Should First Nations take back all of Canada? And the rest of the Americas? Their roots, from the Arctic to the Antarctic, are thousands of years deep. However, taking back their lands wouldn't work, and any attempts would be very bloody and destructive. Far better that we all go forward together, resolving our issues as peacefully as possible.

Centuries of Jewish persecution culminated in the Holocaust of WW2. After that, many Jews wanted safety, understandably. However, Zionism achieves the opposite. They're in more danger than ever. And many people suffer and die, and billions of dollars are wasted. This shows that how people go about creating a homeland, if it's even a good idea, is of vital importance.

Israel should admit it's wrong and seek fair-as-possible resolutions. Similarly, we must acknowledge that early Europeans were wrong to come claiming, conquering and colonizing Canada, and urge our government to resolve issues with First Nations. 89% of our vast country is Crown Land, which could go a long way in helping them do it.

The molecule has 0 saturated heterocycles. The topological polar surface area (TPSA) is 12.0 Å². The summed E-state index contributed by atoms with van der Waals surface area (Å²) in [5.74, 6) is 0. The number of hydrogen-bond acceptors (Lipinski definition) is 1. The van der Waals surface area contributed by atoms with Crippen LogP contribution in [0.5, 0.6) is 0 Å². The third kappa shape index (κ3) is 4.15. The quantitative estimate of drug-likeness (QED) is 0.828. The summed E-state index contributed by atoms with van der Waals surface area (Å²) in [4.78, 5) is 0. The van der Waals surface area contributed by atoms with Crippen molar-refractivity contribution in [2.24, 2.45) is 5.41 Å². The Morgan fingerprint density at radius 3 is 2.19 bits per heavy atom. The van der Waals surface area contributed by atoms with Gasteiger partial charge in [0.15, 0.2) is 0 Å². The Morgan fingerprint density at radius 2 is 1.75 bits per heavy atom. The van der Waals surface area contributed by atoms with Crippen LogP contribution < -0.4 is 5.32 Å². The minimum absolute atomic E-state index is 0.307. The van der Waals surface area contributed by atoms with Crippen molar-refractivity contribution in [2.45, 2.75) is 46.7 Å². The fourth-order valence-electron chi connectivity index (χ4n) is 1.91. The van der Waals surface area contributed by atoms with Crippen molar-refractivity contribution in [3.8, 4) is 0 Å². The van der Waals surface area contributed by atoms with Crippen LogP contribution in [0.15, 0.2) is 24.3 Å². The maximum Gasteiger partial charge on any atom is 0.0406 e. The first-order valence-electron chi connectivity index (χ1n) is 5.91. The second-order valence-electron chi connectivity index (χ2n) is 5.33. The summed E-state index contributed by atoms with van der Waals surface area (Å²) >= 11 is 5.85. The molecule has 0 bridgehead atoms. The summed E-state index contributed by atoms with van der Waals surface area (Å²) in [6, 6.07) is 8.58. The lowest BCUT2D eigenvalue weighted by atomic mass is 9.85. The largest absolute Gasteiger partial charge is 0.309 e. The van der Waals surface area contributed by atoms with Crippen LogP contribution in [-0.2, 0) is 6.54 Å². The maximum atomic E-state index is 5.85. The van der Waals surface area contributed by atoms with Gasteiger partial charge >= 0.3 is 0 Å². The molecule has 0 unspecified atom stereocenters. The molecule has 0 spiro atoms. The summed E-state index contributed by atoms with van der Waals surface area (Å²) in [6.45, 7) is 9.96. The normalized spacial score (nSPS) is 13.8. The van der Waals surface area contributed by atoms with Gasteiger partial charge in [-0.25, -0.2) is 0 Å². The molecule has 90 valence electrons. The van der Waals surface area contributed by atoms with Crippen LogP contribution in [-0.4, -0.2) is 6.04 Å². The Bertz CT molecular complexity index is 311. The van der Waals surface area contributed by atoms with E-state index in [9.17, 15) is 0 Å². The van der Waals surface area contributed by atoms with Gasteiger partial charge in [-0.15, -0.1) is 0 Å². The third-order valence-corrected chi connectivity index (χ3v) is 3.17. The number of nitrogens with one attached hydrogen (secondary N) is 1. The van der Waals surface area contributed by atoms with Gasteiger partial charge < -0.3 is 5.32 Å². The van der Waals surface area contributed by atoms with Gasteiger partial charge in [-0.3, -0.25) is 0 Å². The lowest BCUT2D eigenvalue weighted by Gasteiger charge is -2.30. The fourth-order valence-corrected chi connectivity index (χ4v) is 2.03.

I agree with Mr. Boldt that Canadians, Mennonites included, should seek to reconcile with First Nations groups regarding land back.

I don't agree with Mr. Boldt though, when he implies that this is a Crown land/government problem.

As God's people and as a peace church, Mennonites are necessarily obligated to ensure there is justice. Mennonites are occupiers of First Nations' traditional land in numerous treaty areas across Canada.

God's people will be all too pleased to enact land back and reparation. If not, then we are not God's people. Simple.

This is not a Crown/government problem, it is a faith problem for Mennonites to resolve.